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M1410704Part1

# M1410704Part1 - (Section 7.4 Partial Fractions 7.14 SECTION...

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(Section 7.4: Partial Fractions) 7.14 SECTION 7.4: PARTIAL FRACTIONS PART A: INTRO A , B , C , etc. represent unknown real constants. Assume that our polynomials have real coefficients. These Examples deal with rational expressions in x , but the methods here extend to rational expressions in y , t , etc. Review how to add and subtract rational expressions in Section A.4: pp.A38-A39 . Review Example 3 x 4 2 x + 1 = 3 x + 1 ( ) Think: "Who's missing?"  2 x 4 ( ) x 4 ( ) x + 1 ( ) = x + 11 x 2 3 x 4 How do we reverse this process? In other words, how do we find that the partial fraction decomposition (PFD) for x + 11 x 2 3 x 4 is 3 x 4 A partial fraction (PF)  2 x + 1 ? The PFD Form that we need depends on the factored form of the denominator . Here, the denominator is x 2 3 x 4 , which factors as x 4 ( ) x + 1 ( ) .

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(Section 7.4: Partial Fractions) 7.15 PART B: THE BIG PICTURE You may want to come back to this Part and Part C after you read the Examples starting on Notes 7.22 . In Section 2.5 , we discussed: “Factoring Over R ” Theorem Let f x ( ) be a nonconstant polynomial in standard form with real coefficients. A complete factorization of f x ( ) over R consists of: 1) Linear factors, 2) Quadratic factors that are R -irreducible (see Note below), or 3) Some product of the above, possibly including repeated factors, and 4) Maybe a nonzero constant factor. Note: A quadratic factor is R -irreducible It has no real zeros (or “roots”), and it cannot be nontrivially factored and broken down further over R (i.e., using only real coefficients). Knowing how to factor such an f x ( ) may pose a problem, however! Finding real zeros of f x ( ) can help you factor f x ( ) ; remember the Factor Theorem from Sections 2.2 and 2.3: Notes 2.19 and 2.33 . Example The hideous polynomial 6 x 14 + 33 x 13 + 45 x 12 + 117 x 11 213 x 10 2076 x 9 3180 x 8 15,024 x 7 11,952 x 6 32,832 x 5 18,240 x 4 19,968 x 3 9216 x 2 can factor over R as follows: 3 x 2 x 3 ( ) 2 x + 1 ( ) x + 4 ( ) 2 x 2 + 1 ( ) x 2 + 4 ( ) 3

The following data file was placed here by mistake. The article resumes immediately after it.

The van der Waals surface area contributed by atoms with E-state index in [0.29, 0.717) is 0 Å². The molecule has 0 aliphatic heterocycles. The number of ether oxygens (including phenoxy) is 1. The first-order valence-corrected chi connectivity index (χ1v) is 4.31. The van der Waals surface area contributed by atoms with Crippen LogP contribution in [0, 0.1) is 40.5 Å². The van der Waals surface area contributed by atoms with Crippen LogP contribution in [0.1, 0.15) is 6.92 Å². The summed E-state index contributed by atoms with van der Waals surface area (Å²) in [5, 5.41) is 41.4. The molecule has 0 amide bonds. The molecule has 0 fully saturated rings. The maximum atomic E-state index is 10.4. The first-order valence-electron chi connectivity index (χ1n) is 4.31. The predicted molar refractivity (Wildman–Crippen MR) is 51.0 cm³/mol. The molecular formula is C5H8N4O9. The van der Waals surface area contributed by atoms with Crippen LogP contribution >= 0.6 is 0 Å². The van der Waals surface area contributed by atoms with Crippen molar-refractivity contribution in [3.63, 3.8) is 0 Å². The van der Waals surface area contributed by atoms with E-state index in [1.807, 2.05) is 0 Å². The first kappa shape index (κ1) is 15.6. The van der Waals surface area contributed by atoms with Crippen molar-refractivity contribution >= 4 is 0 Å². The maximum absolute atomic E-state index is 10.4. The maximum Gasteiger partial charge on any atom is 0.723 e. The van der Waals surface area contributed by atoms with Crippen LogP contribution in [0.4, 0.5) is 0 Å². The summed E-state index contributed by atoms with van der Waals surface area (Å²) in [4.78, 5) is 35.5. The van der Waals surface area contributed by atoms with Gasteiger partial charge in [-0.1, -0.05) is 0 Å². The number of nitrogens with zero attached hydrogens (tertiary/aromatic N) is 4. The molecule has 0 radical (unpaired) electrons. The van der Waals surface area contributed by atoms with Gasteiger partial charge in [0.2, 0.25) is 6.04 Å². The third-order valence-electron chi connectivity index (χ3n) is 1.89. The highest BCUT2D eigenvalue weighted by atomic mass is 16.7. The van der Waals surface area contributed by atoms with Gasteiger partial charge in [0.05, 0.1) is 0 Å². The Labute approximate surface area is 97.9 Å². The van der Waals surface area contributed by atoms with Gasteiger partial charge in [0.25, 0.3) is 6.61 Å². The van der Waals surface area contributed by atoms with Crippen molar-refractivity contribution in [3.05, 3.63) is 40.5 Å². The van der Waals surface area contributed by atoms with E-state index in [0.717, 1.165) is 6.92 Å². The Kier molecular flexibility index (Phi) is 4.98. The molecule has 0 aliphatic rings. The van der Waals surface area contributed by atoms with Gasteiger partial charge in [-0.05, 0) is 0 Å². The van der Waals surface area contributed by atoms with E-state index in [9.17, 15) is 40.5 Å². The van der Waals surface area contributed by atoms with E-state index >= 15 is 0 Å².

(Section 7.4: Partial Fractions) 7.16 Technical Note: There are other factorizations over R involving manipulations (like “trading”) of constant factors, but we like the fact that the one provided is a factorization over Z (the integers), and we have no factors like 6 x + 3 ( ) for which nontrivial GCFs (greatest common factors) can be pulled out. Let’s categorize factors in this factorization: • 3 is a constant factor. • We will discuss x 2 last. x 3 ( ) is a distinct linear factor. It is distinct (“different”) in the sense that there are no other x 3 ( ) factors, nor are there constant multiples such as 2 x 6 ( ) . 2 x + 1 ( ) is a distinct linear factor. x + 4 ( ) 2 is a [nice] power of a linear factor. Because it can be rewritten as x + 4 ( ) x + 4 ( ) , it is an example of repeated linear factors.

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